Alright, let me talk about something that I feel is a big pro about the gameplay. This specifically being the fact that it is very deliberate. Every time you make a noise, for instance, a large ring will surround you thereby showing precisely how much noise you are emitting. Additionally, the game’s mechanics will tell you how much noise you will make when you, for example, want to throw a bamboo dart a light. These on-screen notifications aren’t only limited to your ninja, however, as the game will also show you things such as an enemy’s field of view (which I feel I must add is too unrealistically short for my liking) and where they last saw you. In addition to what was mentioned, there is also an ability that lets you pause everything in time (including you) and choose what actions you want to do ahead of time like queuing up a combo where you throw a dart at a light and then immediately launch yourself to a lamppost with your grappling hook. When I first saw all of this, I was slightly scared that the game was somewhat “dumbed down” because of it. To my great pleasure, though, it is all a very welcome addition as it helps to remove all of that tedious second guessing you have to go through in other stealth games. Because of this, you are able to put much more focus on your general strategies as well as being able to do many quick, precise actions at once while still having have full control of your character which I greatly love. It all collectively gives you the feeling of being a highly skilled ninja yet remaining vulnerable because you still die after receiving only several shots of gunfire.
Before I finish with my concluding words, I’d like to talk about a couple of personal gripes I have. One of them being the difficulty. The game, in my opinion, is just a tad too easy when going about a more violent playthrough. Once you have most of your abilities unlocked, you can kill from nearly any position. Examples include on the ceiling, in a box, behind a door, and in ventilation shafts. While the variation of animations are all really quite a joy to watch, I felt that it made killing enemies a little too easy and resulted in some moments where I simply went through the motions. The fact that the NPCs can be rather unobservant doesn’t help this either as they don’t notice when you sloppily leave doors open and when their comrades have gone missing. This in particular detracted from what is an otherwise great stealth experience. Again, like I said in my Dishonored review, most stealth games today don’t have AI much more intelligent than this, but this stuff still really annoys me nonetheless. However, I can say that guards will, for the most part, take notice when you destroy a fuse box resulting in the power going out in a specific area of a building. They will even go to said fuse box to investigate which I honestly found rather surprising. Anyway, if you find your first playthrough to be a little too easy then you should be happy to know that the devs have added a new game plus mode which makes gun shots much more damaging and increases the fog of war even more which means that you can literally only see what your character can see in his immediate vicinity. Basically, objects behind your character are no longer visible!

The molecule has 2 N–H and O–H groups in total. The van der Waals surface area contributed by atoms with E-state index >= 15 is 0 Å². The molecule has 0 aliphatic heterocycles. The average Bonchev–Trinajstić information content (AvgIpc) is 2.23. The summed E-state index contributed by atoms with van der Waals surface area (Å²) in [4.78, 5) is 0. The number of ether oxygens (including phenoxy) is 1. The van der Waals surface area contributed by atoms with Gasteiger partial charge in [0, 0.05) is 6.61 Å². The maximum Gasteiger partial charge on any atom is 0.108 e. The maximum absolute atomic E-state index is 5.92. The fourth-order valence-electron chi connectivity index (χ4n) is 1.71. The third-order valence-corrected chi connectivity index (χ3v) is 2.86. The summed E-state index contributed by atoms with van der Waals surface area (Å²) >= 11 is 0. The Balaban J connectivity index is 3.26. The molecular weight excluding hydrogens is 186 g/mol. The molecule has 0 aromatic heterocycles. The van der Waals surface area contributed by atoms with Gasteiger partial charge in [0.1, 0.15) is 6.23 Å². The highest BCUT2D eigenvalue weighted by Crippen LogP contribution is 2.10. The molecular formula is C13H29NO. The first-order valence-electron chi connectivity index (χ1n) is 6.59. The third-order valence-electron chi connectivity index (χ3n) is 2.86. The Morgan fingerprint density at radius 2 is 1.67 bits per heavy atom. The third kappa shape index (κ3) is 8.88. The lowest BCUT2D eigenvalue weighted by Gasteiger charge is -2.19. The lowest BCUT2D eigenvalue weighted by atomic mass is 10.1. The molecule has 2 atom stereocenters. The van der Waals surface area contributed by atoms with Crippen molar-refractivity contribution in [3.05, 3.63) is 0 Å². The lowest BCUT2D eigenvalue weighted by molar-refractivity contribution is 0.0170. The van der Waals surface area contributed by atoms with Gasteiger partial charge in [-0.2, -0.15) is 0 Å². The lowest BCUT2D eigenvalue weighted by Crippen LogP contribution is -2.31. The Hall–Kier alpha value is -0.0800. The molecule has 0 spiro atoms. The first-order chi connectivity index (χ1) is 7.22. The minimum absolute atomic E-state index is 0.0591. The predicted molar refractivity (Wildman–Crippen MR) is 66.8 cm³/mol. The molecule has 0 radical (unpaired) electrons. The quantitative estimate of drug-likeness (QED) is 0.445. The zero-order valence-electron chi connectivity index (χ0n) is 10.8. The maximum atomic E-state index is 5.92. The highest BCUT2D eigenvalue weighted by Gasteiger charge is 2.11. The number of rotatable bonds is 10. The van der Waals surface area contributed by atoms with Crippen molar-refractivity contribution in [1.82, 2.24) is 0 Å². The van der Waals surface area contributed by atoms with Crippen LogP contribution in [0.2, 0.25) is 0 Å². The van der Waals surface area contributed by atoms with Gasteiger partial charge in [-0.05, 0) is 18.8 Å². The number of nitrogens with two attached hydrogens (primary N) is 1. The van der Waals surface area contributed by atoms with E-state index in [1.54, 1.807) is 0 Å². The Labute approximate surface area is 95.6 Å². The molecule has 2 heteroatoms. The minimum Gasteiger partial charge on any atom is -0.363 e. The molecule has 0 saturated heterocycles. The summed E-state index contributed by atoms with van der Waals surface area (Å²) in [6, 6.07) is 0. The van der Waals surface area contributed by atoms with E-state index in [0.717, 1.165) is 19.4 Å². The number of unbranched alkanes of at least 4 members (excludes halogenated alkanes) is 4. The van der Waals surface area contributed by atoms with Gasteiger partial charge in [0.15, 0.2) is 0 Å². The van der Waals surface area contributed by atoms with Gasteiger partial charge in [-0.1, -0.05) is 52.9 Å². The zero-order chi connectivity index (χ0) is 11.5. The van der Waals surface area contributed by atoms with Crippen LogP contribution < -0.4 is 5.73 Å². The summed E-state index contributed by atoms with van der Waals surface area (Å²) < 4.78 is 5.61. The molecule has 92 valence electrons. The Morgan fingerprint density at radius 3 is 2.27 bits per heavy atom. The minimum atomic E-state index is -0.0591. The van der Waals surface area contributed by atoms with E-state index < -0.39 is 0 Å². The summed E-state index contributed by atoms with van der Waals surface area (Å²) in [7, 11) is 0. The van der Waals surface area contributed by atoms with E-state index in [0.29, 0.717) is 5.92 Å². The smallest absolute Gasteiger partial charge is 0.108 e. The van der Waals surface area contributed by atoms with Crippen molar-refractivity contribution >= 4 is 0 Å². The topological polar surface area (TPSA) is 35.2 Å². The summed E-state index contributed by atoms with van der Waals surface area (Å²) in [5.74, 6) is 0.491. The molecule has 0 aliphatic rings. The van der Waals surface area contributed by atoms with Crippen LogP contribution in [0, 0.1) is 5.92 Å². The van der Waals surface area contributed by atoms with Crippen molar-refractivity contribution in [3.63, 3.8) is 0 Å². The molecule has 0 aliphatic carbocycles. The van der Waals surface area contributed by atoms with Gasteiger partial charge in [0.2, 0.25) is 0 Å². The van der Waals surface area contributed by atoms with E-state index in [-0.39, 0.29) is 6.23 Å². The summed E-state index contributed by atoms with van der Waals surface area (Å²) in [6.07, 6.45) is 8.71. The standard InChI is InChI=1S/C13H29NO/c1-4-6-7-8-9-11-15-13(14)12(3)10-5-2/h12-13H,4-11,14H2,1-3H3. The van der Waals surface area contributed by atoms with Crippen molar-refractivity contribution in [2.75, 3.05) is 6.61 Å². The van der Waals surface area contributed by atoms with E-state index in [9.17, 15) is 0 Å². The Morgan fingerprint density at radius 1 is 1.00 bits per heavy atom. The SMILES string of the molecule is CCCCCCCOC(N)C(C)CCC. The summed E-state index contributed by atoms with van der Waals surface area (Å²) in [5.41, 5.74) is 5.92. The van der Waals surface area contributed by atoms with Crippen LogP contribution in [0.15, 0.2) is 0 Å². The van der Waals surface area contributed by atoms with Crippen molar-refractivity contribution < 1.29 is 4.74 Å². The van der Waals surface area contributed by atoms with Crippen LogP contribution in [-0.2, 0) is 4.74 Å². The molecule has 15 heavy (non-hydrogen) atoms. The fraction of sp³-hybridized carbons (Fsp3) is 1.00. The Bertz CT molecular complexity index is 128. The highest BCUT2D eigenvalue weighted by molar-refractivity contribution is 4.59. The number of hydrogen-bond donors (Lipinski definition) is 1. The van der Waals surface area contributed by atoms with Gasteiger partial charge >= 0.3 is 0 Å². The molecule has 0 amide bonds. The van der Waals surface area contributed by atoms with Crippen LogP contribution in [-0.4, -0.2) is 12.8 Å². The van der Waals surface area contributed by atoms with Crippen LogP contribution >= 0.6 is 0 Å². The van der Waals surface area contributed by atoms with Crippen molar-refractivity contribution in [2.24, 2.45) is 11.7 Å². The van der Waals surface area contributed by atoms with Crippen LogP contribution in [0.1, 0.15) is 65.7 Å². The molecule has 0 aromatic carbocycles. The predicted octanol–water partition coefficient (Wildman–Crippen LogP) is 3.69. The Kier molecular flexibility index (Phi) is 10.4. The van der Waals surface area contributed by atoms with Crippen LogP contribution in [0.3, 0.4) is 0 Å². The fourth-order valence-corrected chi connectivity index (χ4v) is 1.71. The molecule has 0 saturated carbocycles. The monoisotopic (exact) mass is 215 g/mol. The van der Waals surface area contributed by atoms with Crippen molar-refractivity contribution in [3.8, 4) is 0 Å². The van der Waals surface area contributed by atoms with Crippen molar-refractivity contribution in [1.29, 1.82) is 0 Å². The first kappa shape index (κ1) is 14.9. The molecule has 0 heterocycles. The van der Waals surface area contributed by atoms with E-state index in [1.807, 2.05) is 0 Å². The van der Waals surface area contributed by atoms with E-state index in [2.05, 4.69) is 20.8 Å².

Now here’s something that annoys me, but I’m assuming won’t bother others. After playing a decent amount of the campain, this game will eventually give you a power. A power called farsight that will, in fact, give you the ability to see through walls and see everyone around you. This is essentially the x-ray ability in the Arkham games and you know what? The addition of these abilities in stealth games drive me crazy. Why? Well, I personally find that they very much take a toll on any kind of tension and exploration. Getting nervous about the possibility of accidentally stumbling upon 4 fully armed enemies? Don’t worry, because you can use the all-seeing eye of God so that you don’t have to go through the trouble (when I say “trouble” I mean “utter joy”) of carefully scouting out every nook and cranny before carefully developing a plan of advancing. The reasoning for adding such a power in this game in particular baffles me because of the fog of war mechanic. I really don’t know the exact rational behind it, but this type of power is very prevalent in modern stealth games like Dishonored, Arkham Asylum/City, Splinter Cell Conviction, the new Hitman Absolution game and now this. I suppose the real reason for my dislike of such abilities is that I feel that it’s somewhat of a cop-out for adding some actually interesting gadgets used for spying. I love my sticky cams.
In the end, despite a few difficulty issues and yet another addition of a reoccurring see-everything ability, I found this game to be very fun. The animations and visuals are superb and the controls as well as the mechanics are spot on. For those who are interested in playtime, it took me about 9 hours to complete on my first playthrough and that’s not counting the new game plus mode. By the way, may I just say that I am having some great fun in my new game plus playthrough. Why? Because, to my surprise, going completely ghost gives a surprisingly satisfactory experience. Yes, as I said in my Dishonored review, I very often go about stealth games almost entirely pacifically, but I decided to switch things up this time by first going full homicidal maniac on the guards’ behinds yet still playing as stealthily as possible. Perhaps it’s my love for the platforming, but developing an intricate, well thought out plan of quickly flying by the presented enemies unnoticed and quickly executing said plan with efficiency and precision can be insanely gratifying at times. If a sequel is ever made (which I dearly hope), then personally I hope that it centers around this idea. This is very much a “buy” from me.